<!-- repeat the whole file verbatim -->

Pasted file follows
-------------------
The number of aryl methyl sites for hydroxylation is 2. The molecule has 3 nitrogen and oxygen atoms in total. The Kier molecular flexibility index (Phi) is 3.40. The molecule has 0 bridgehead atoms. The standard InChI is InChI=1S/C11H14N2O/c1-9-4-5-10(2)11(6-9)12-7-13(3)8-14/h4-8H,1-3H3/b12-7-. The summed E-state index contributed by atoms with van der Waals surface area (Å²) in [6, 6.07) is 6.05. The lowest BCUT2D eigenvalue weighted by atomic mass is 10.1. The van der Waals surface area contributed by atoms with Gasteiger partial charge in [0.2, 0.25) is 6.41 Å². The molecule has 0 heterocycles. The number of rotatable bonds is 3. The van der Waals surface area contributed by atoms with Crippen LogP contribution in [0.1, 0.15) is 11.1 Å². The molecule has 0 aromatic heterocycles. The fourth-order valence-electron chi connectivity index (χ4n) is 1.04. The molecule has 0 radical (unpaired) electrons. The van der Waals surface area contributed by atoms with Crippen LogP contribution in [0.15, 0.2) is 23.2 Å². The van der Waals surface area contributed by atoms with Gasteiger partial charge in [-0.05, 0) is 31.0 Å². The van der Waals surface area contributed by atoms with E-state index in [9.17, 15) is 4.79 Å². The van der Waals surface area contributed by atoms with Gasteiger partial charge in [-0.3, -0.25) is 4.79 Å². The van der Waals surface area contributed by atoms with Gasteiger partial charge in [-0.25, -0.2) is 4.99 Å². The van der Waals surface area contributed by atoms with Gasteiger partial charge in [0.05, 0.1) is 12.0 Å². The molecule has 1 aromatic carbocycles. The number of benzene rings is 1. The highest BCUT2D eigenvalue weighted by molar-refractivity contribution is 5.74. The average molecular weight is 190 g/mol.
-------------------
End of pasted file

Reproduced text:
The number of aryl methyl sites for hydroxylation is 2. The molecule has 3 nitrogen and oxygen atoms in total. The Kier molecular flexibility index (Phi) is 3.40. The molecule has 0 bridgehead atoms. The standard InChI is InChI=1S/C11H14N2O/c1-9-4-5-10(2)11(6-9)12-7-13(3)8-14/h4-8H,1-3H3/b12-7-. The summed E-state index contributed by atoms with van der Waals surface area (Å²) in [6, 6.07) is 6.05. The lowest BCUT2D eigenvalue weighted by atomic mass is 10.1. The van der Waals surface area contributed by atoms with Gasteiger partial charge in [0.2, 0.25) is 6.41 Å². The molecule has 0 heterocycles. The number of rotatable bonds is 3. The van der Waals surface area contributed by atoms with Crippen LogP contribution in [0.1, 0.15) is 11.1 Å². The molecule has 0 aromatic heterocycles. The fourth-order valence-electron chi connectivity index (χ4n) is 1.04. The molecule has 0 radical (unpaired) electrons. The van der Waals surface area contributed by atoms with Crippen LogP contribution in [0.15, 0.2) is 23.2 Å². The van der Waals surface area contributed by atoms with Gasteiger partial charge in [-0.05, 0) is 31.0 Å². The van der Waals surface area contributed by atoms with E-state index in [9.17, 15) is 4.79 Å². The van der Waals surface area contributed by atoms with Gasteiger partial charge in [-0.3, -0.25) is 4.79 Å². The van der Waals surface area contributed by atoms with Gasteiger partial charge in [-0.25, -0.2) is 4.99 Å². The van der Waals surface area contributed by atoms with Gasteiger partial charge in [0.05, 0.1) is 12.0 Å². The molecule has 1 aromatic carbocycles. The number of benzene rings is 1. The highest BCUT2D eigenvalue weighted by molar-refractivity contribution is 5.74. The average molecular weight is 190 g/mol.